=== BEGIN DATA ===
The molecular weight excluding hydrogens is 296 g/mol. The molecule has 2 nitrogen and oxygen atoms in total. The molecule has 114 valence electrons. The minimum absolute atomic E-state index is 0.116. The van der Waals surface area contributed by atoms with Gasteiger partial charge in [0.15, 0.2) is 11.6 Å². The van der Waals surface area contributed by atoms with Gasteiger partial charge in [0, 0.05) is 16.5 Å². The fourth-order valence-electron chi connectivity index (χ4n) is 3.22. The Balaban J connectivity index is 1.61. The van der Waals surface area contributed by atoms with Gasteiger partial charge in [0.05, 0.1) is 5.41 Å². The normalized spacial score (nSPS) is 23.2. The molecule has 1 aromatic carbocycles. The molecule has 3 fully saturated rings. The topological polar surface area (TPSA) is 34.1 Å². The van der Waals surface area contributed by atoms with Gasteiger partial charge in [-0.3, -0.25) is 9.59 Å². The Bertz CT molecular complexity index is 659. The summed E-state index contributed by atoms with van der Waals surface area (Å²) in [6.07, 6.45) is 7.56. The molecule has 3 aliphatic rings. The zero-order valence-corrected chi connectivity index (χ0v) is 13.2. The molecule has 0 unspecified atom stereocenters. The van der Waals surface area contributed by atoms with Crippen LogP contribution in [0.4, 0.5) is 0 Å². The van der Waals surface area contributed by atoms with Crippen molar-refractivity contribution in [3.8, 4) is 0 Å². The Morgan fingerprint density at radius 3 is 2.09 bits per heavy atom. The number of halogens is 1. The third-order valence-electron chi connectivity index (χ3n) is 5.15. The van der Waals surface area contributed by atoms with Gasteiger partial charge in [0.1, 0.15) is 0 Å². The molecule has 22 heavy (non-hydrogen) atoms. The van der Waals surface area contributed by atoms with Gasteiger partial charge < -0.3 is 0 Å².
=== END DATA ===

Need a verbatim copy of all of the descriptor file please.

The molecular weight excluding hydrogens is 296 g/mol. The molecule has 2 nitrogen and oxygen atoms in total. The molecule has 114 valence electrons. The minimum absolute atomic E-state index is 0.116. The van der Waals surface area contributed by atoms with Gasteiger partial charge in [0.15, 0.2) is 11.6 Å². The van der Waals surface area contributed by atoms with Gasteiger partial charge in [0, 0.05) is 16.5 Å². The fourth-order valence-electron chi connectivity index (χ4n) is 3.22. The Balaban J connectivity index is 1.61. The van der Waals surface area contributed by atoms with Gasteiger partial charge in [0.05, 0.1) is 5.41 Å². The normalized spacial score (nSPS) is 23.2. The molecule has 1 aromatic carbocycles. The molecule has 3 fully saturated rings. The topological polar surface area (TPSA) is 34.1 Å². The van der Waals surface area contributed by atoms with Gasteiger partial charge in [-0.3, -0.25) is 9.59 Å². The Bertz CT molecular complexity index is 659. The summed E-state index contributed by atoms with van der Waals surface area (Å²) in [6.07, 6.45) is 7.56. The molecule has 3 aliphatic rings. The zero-order valence-corrected chi connectivity index (χ0v) is 13.2. The molecule has 0 unspecified atom stereocenters. The van der Waals surface area contributed by atoms with Crippen LogP contribution in [0.4, 0.5) is 0 Å². The van der Waals surface area contributed by atoms with Crippen molar-refractivity contribution in [3.8, 4) is 0 Å². The Morgan fingerprint density at radius 3 is 2.09 bits per heavy atom. The number of halogens is 1. The third-order valence-electron chi connectivity index (χ3n) is 5.15. The van der Waals surface area contributed by atoms with Gasteiger partial charge in [0.1, 0.15) is 0 Å². The molecule has 22 heavy (non-hydrogen) atoms. The van der Waals surface area contributed by atoms with Gasteiger partial charge < -0.3 is 0 Å².